This page uses content from Wikipedia and is licensed under CC BY-SA.
Wolfe circa 1960
November 4, 1896|
Canton, Illinois, US
|Died||January 23, 1992
Los Angeles, California, US
|Other names||Ien Wulf, Ian Macwolfe, Ian Wolf|
|Spouse(s)||Elizabeth Schroder (m. 1924; his death 1992)|
|Children||Moya and Deirdre|
Ian Wolfe (November 4, 1896 – January 23, 1992) was an American actor with around 400 film and television roles. Until 1934, he worked in the theatre. That year, he also turned to film and later television, as a character actor. His career lasted many decades and included many classics; his last screen credit was in 1990.
Ian Wolfe appeared in many notable films, including Mutiny on the Bounty (1935), Alfred Hitchcock's Saboteur (1942), Julius Caesar (1953), James Dean's Rebel Without a Cause (1955) and George Lucas's THX 1138 (1971). Although he was American by birth, his experience in theatre gave him a precise diction, and he was often cast as Englishmen on screen, including a fictional Commissioner of Scotland Yard in the final film in the 1939-1946 Sherlock Holmes film series, Dressed to Kill (1946) (he also appeared as an American antiques dealer in another film in the series, Sherlock Holmes in Washington (1943), and Carter, Sir Wilfrid's clerk and office manager in Witness for the Prosecution (1957).
Wolfe played a crooked small town doctor in "Six Gun's Legacy", an episode from the first (1949) season of The Lone Ranger. In it, he plots to cheat a man out of his inheritance by using a look-alike to collect the payment. The episode is unusual in that it featured white collar crime, though at the end, true to formula, Wolfe draws on The Lone Ranger and has his gun shot from his hand. Wolfe appeared in the 1966 Perry Mason episode "The Case of the Midnight Howler" as Abel Jackson. In 1966, he portrayed the new Rev. Leighton on The Andy Griffith Show ("Aunt Bee's Crowning Glory", broadcast October 10, 1966), where in an attempt to impress, Aunt Bee wears a wig. He also appeared in two episodes of the original Star Trek television series: "Bread and Circuses" (1968) as Septimus, and "All Our Yesterdays" (1969) as Mr. Atoz, guest-starred in a 1977 episode of the ABC crime drama The Feather and Father Gang, and portrayed the wizard Traquil in the cult series Wizards and Warriors (1983). In 1982, Wolfe had a small recurring role on the TV series WKRP in Cincinnati as Hirsch, the sarcastic, irreverent butler to WKRP owner Lillian Carlson, played by Carol Bruce.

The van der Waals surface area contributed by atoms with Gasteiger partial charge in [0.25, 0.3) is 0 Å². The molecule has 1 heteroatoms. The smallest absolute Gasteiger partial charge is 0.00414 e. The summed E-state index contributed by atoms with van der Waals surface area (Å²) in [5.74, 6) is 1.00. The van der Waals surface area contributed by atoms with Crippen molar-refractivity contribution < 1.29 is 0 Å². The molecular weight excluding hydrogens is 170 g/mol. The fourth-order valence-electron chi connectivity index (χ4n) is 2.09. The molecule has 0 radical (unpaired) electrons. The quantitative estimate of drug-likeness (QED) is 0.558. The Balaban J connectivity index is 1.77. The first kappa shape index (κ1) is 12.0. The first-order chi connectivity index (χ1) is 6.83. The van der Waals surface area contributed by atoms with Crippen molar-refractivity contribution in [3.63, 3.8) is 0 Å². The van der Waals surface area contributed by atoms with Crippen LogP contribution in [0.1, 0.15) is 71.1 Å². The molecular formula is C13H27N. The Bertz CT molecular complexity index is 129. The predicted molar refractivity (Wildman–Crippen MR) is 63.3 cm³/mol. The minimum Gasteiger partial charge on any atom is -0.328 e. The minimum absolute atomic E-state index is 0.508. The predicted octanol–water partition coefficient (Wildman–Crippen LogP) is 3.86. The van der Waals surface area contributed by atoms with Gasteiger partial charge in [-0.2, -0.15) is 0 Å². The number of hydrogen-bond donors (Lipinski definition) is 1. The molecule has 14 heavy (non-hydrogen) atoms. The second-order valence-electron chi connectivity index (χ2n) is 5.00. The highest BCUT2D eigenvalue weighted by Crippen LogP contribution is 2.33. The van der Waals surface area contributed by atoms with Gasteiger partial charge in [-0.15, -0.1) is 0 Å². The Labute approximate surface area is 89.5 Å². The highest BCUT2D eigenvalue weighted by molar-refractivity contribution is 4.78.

Central to Wolfe's appeal as a character actor was that, until he reached actual old age, he always looked considerably older than he actually was. In the 1935 film Mad Love, he played Colin Clive's stepfather, yet he was only four years older than Clive. In the 1953 film Houdini, he warned the magician to avoid occult matters, telling him to "take the advice of an old man". He would appear in movies for another 37 years; his last film credit was for Dick Tracy (1990).
Wolfe wrote and self-published two books of poetry, Forty-Four Scribbles and a Prayer: Lyrics and Ballads and Sixty Ballads and Lyrics In Search of Music.
Ian Wolfe continued acting until the last few years of his life and died of natural causes at the age of 95 on January 23, 1992.